The ambitious projects include ISRO’s mission Chandrayaan-2 and Team Indus’s tricolour-hoisting mission.
India will launch twin missions to the moon — ISRO’s mission Chandrayaan-2 and Team Indus’s tricolour-hoisting mission — by the beginning of next year.
Chandrayaan-2 aims to further understanding of the moon. On the other hand, Team Indus is set to compete for Google Lunar XPRIZE with their spaceship and plans to unfurl the Indian flag on the moon on Republic Day next year, the Times of India reported.
As decided in 2010, Russian Space Agency ROSCOSMOS was supposed to develop the lander for this advanced version of the moon mission, while ISRO was to put together the Orbiter and the Rover. Later on, plans changed and ISRO became responsible for developing the Lunar Lander too, making Chandrayaan-2 a completely Indian mission.
Instead of the PSLV satellite launcher, this time, ISRO is set to use GSLV MKII; the choice has been propelled by a heavier payload which has combined mass of 3,250 kg. GSLV uses more thrust than PSLV during the launch and thus can take heavier satellites into space.
The payload consists of an Orbiter, a Lander, and a Rover; the combined stack will be first launched by GSLV-Mk II into the Earth Parking Orbit which is a temporary spot before the satellite continues towards its final trajectory.
The Orbiter then takes the combined stack to the Lunar orbit and inserts the artificial satellite there. The Lander leaves the Orbiter at this orbit and lands on its designated spot on the moon and deploys the Rover on the surface. The orbiter goes round the moon on its course with scientific payloads.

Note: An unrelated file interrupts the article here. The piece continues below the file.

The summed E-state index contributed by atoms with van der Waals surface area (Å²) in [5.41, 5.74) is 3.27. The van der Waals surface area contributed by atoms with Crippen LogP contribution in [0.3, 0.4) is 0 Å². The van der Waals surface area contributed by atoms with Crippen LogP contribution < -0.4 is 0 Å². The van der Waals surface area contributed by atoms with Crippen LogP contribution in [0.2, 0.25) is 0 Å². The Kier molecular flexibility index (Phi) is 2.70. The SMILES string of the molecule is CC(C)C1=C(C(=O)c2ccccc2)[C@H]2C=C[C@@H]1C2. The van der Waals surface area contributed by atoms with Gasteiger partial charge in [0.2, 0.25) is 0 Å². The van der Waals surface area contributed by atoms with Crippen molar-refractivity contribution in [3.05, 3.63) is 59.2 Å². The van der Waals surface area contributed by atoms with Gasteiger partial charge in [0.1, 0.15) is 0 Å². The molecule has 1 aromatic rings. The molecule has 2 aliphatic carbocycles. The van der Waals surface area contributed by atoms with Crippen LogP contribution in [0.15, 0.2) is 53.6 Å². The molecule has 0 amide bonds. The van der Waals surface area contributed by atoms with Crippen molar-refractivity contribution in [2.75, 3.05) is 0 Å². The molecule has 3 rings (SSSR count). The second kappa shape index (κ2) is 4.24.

The project costs Rs 425 crore without the cost of the lander and GSLV launcher. The three satellite components are together meant to carry out mineralogical and elemental studies of the moon’s surface.
The Chandrayaan-1 mission was fairly successful and as per ISRO, the "lunar probe", which landed on the moon’s surface, “detected water in vapour form in trace amounts”.
Out of the 33 teams participating in Google Lunar XPRIZE competition, only five are remaining and Team Indus is one of them.
The team, headed by IIT alumnus Rahul Narayan, is competing against Israel and US among others, to win USD 30 million prize money.
Google Lunar XPRIZE, announced in 2007, aimed to inspire engineers and scientists to create low-cost modes to explore space. To win, the team has to be the first among the competitors to land a rover on the moon to cover a distance of minimum 500 metres and transmit high definition pictures back to Earth.
Team Indus will be the first privately-funded project from India to land a robot on the moon.
With its ambitious plan, Team Indus has received several big investors to put faith in them. Among the prominent investors are Infosys co-founder and ex-chairman of UIDAI Nandan Nilekani and former ISRO chairman K Kasturirangan.
Nilekani, impressed with the young venture, told TOI, “I invested in Team Indus as I believe in their audacious mission to reach and land on the moon.”Indus will be using a much lighter satellite ship than Chandrayaan-2 as their purpose is very different and less intensive. Hence, the team will be using PSLV launcher, for which they have reportedly signed a launch agreement with ISRO’s commercial arm Antrix.